Simon Segars, ARM's president"What we've been doing is a very appropriate strategy for responding to the dynamics of the market in which we operate," Segars said. "There will be no fundamental shift in strategy. It's about execution and making sure we take advantage of the markets and continue to grow market share." told CNET today that he'll be focused on executing the current plans in place, rather than overhauling ARM's strategy.
ARM develops the underlying semiconductor architecture used in the vast majority of mobile devices. ARM-based chips traditionally have been more power efficient than x86-based chips from Intel and Advanced Micro Devices, which makes them well-suited for mobile devices, as well as other items such as televisions, refrigerators, and even low-power servers. Its technology is licensed by Qualcomm, Nvidia, Texas Instruments, Apple, and Samsung, among many others.
Under East's leadership, ARM has gone from a little-known British company to one of the most important semiconductor technology providers in the industry. The number of companies licensing ARM technology soared to 322 in 2012 from 77 in 2001, the year East became CEO. And those licensees shipped 8.7 billion chips last year, a huge leap from 2001's level of 420 million.
The main reason for that growth is the soaring mobile market, but ARM also is looking to expand into other areas such as data center products and other connected devices such as appliances.
Segars said it's still early days in some of the new markets, but ARM-based chip suppliers already are making inroads. For example, low-power, ARM-based servers are starting to hit the market.
"We have a fantastic platform for growth here," Segars said.
East, meanwhile, told CNET he decided now was the time to step down as the actions that ARM is taking now won't show up in products for many years, and he didn't want to remain CEO into the 2020s. In addition, he wanted to hand over the reins when ARM's business was healthy.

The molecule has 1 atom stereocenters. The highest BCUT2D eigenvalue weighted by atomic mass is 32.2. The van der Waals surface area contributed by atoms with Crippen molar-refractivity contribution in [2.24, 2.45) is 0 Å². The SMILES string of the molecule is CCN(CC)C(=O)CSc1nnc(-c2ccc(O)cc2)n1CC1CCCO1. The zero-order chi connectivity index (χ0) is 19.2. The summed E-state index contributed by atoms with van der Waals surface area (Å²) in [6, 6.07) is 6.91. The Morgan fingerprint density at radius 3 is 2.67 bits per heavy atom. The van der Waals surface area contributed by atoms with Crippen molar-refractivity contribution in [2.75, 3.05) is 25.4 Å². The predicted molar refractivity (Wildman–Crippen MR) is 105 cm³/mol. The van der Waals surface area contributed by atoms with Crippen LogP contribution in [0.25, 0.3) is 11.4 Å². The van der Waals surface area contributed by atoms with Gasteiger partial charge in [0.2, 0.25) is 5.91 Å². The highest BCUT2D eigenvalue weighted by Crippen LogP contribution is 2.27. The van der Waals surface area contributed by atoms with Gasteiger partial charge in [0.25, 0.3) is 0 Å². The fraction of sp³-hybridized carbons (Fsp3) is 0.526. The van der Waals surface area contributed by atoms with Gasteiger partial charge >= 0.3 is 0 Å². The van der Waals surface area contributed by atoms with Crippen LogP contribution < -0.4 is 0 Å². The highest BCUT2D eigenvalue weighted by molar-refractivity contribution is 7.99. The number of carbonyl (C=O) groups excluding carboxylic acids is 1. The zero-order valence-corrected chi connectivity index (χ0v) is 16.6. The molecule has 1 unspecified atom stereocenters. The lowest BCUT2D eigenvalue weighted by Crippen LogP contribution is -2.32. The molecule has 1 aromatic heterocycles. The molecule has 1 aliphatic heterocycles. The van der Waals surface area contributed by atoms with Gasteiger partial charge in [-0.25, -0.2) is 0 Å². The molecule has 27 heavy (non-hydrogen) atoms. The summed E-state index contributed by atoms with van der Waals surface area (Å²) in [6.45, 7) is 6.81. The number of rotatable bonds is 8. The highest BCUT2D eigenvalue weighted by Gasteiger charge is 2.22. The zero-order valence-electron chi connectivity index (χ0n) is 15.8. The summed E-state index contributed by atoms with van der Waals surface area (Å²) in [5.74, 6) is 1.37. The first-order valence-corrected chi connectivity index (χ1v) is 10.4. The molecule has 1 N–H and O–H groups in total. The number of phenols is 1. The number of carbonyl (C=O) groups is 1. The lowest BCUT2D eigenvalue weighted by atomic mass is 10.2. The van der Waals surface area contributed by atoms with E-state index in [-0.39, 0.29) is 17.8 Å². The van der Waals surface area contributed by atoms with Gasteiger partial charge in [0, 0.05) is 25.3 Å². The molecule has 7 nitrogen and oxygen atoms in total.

"We're doing things and making plans now for activities that will fuel the growth of ARM in 2020 and beyond," East said. "It's important for the leader overseeing those plans and implementing those plans ... to be in place all the way through...If I see that through, I would be CEO for 20 years, which is too long for the business."
East isn't the only semiconductor CEO retiring this year. Intel Chief Executive Paul Otellini will be stepping down in May. It'sbut there's no doubt both CEOs will play a major role in shaping the tech industry's future.
"It's a total coincidence," East said. "When I saw the Intel announcement in November, I thought it was annoying, that [the retirements] were going to coincide. We have our plans and we've executed according to our plans. What Intel does is up to them."
Both retirement announcements largely came as a surprise. BMO Capital Markets analyst Ambrish Srivastava noted he expected Segars to take over as CEO, but the transition is coming a little sooner than he thought.
East joined ARM in 1994 to establish the company's consulting business. He later became vice president of business operations and was named chief operating officer within three years. ARM appointed East as its CEO in October 2001.
Segars, meanwhile, joined ARM in 1991. Since that time, he has held various executive roles include executive vice president of engineering, executive vice president of worldwide sales, and executive vice president of business development. He joined ARM's board in January 2005 and became president in January.